“When I have people here who live in the city, it’s a big contrast. . . I know it sounds crazy, but not everyone likes it. Therefore, I have a whole range of approaches and resources,” she says. “I meditate twice a day, and they can join me for that if they want to, [but] we’re very hands-off. . . I’m keen on enabling people to use these methods of retreat, to help them through very stressful lives.”
Some of the exercises that specifically use the outdoors include using a labyrinth; doing a listening walk that takes in the sounds of the area, or meditating on aspects of the landscape, such as a flower, stone, or tree.
“They’re sensing the environment . . . [and it’s] really getting people to form some kind of respectful relationship with what’s around them,” Mrs Jeffries says.
AT LEE ABBEY, on the north coast of Devon, there is a strong emphasis on worship using the outdoor space.
The Chaplain, the Revd Tom Collins, says: “We’re so aware that the creation, the beauty of the surroundings here and on the coast of north Devon are a fundamental resource of the place where we are called to be doing our retreat — and a key underpinning, I think, of all our retreats. . .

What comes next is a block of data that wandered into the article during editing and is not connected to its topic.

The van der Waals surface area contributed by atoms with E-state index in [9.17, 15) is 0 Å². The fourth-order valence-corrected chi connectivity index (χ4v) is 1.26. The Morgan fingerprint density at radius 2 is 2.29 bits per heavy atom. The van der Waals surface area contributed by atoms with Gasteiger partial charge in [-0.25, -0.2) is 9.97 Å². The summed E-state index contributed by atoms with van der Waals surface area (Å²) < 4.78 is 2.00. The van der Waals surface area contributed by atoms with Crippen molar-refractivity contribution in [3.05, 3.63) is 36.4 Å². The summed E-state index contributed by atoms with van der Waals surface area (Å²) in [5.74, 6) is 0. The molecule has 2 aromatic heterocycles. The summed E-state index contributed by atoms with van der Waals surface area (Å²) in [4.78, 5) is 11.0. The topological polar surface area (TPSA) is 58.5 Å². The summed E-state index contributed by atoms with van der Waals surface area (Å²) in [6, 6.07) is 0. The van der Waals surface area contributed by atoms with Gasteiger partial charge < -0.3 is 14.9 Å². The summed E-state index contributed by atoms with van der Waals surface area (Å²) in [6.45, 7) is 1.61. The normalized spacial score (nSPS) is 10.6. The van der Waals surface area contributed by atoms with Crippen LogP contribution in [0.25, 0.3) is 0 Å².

”Where we do our worship, and how we do our worship naturally then flows into how we how we behave, how we live. . . [So] we’re also learning how to live responsibly in the space that we’re in. As much as possible, we are inviting people to be out in the midst of it.”
One of the Abbey’s regular outdoor retreats is Walk and Talk (22-26 May; 10-16 July; 25-29 September), which offers three different daily walk options, depending on ability. “The idea is that it’s in the walking that people share their stories, or an encounter they are in the midst of,” Mr Collins says.
Another popular fixture is the Birds of Exmoor retreat, (5-9 June), which includes a mixture of offsite tours to various parts of Exmoor; on-site bird-watching; and the opportunity to spend time within the Lee Abbey grounds.
Using the outdoors does have an impact on guests, Mr Collins says. “People feel that God is speaking to them through the landscape and through the continually changing beauty of it. . . Being right here on the coast, the weather is always changing. The lighting, whether it’s raining, or whether we are getting dramatic sunsets, all of that . . . speaks to people of God’s power and beauty and richness.”
Mr Winter agrees: “At the end of the day, it’s just recognising that nature is created, and [that] nature gives us so many insights into the loving character of God.”